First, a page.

US sanctions Kremlin-backed firms for operating network of fake news sites

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The disinformation campaign was deployed in Fall 2022, and shows how Russia’s private sector easily works with the government on disinformation operations.

The Treasury Department sanctioned a pair of Russia-based companies and their leaders Wednesday for deploying a network of over 60 fake news websites that impersonated legitimate European news outlets, marking a renewed U.S. push against Kremlin-backed information operations that intelligence officials have persistently warned of as elections take place around the world.

The sites were generated by Social Design Agency and Company Group Structura, featuring misleading news content that was involved in a “persistent foreign malign influence campaign at the direction of the Russian Presidential Administration,” Treasury said in a news release.

Ilya Andreevich Gambashidze and Nikolai Aleksandrovich Tupikin ran SDA and Structura, respectively, and used fake social media accounts to amplify the synthetic news content, the department added.

The campaign was deployed ahead of fall elections in Europe. The fake sites were built to mimic the appearance of real news organizations and also impersonated cookie acceptance pages and included images and working links to legitimate webpages.

The sanctions freeze any assets and property owned by Gambashidze and Tupikin within the U.S. and prohibit them from conducting business deals with other Americans, in an effort to isolate them from the U.S. financial system.

The move marks a major push the U.S. has taken to clamp down on Russian information operations that aim to sow doubt and disinformation about domestic politics and also serve as a warning sign to Moscow to refrain from deploying similar moves leading up to the U.S. presidential election in November.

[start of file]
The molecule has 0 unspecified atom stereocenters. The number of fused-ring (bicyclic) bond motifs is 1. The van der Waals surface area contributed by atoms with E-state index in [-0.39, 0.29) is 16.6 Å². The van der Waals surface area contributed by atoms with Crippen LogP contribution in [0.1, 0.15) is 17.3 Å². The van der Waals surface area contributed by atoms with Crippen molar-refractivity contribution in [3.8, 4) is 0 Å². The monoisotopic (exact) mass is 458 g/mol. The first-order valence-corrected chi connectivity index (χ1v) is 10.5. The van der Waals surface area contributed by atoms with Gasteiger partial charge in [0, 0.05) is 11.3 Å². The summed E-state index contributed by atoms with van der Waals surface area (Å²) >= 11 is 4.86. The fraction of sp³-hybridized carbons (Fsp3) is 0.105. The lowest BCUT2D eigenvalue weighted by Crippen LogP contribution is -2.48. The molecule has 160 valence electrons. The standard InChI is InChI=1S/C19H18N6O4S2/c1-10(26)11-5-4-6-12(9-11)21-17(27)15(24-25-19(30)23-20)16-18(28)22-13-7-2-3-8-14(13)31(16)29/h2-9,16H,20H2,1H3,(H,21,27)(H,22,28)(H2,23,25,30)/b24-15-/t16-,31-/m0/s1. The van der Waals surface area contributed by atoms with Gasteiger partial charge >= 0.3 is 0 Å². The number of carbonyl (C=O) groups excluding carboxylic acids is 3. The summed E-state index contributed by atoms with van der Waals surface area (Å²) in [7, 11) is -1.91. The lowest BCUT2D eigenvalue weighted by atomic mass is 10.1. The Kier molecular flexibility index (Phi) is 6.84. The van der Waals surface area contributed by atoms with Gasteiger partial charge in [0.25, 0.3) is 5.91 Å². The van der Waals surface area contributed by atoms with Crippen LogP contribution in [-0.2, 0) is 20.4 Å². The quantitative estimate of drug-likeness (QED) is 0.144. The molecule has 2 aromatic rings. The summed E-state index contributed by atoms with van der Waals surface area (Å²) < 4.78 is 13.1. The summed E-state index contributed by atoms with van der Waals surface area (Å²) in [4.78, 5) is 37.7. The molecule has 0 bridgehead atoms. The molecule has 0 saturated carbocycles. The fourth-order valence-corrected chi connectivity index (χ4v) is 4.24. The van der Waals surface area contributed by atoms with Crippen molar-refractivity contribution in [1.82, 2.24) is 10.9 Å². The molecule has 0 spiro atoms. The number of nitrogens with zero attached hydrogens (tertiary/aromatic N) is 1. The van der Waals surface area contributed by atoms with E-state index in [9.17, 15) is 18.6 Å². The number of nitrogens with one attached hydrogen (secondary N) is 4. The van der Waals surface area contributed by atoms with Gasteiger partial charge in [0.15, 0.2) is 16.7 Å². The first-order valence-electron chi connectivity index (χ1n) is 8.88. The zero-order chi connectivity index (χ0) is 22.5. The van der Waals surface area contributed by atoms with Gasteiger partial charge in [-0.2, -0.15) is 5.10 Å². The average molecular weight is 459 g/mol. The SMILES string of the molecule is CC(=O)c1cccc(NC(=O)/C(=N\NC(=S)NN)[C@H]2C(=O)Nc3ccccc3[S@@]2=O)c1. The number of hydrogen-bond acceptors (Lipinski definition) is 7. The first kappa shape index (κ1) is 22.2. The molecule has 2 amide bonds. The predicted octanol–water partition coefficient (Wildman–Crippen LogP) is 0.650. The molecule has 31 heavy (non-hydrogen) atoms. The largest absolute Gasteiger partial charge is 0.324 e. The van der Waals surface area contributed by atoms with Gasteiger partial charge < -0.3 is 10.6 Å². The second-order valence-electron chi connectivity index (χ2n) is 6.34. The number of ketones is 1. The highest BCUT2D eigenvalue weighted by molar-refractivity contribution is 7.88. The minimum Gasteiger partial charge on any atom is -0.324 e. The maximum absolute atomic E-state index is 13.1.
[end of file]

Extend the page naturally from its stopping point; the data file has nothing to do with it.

Russia’s largely state-centered economy allows it to easily compel private sector organizations to contract on behalf of the Kremlin for military and intelligence operations. A major leak last year revealed the intricacies of this relationship, showing a vast network of military consultants working on behalf of the government, including Sandworm, a high profile hacking group linked to the 2017 NotPetya cyberattacks.

The U.S. has frequently warned of Russia’s attempts to use disinformation campaigns on U.S. soil. Moscow views the coming presidential election as an opportunity to deploy influence operations, an recent intelligence community threat assessment says. Russia is contemplating how election outcomes will affect U.S. support for Ukraine and “probably will attempt to affect the elections in ways that best support its interests and goals,” said the Office of the Director of National Intelligence.

Election interference risks are not as novel as first reported nearly a decade ago, but officials and researchers fear that consumer-facing AI tools or similar offerings available on the dark web will supercharge hackers’ attempts to breach election infrastructure or craft realistic-sounding campaigns that seek to sway voters away from the polls or instill distrust in election outcomes.

In October, a U.S. intelligence report was sent to over 100 countries warning that Russia is using spies, social media and state-run media accounts for disinformation purposes.

A pending Supreme Court case likely being decided this summer would consider whether Biden administration agencies have the ability to stay in contact with social media companies about removing posts that might contain disinformation.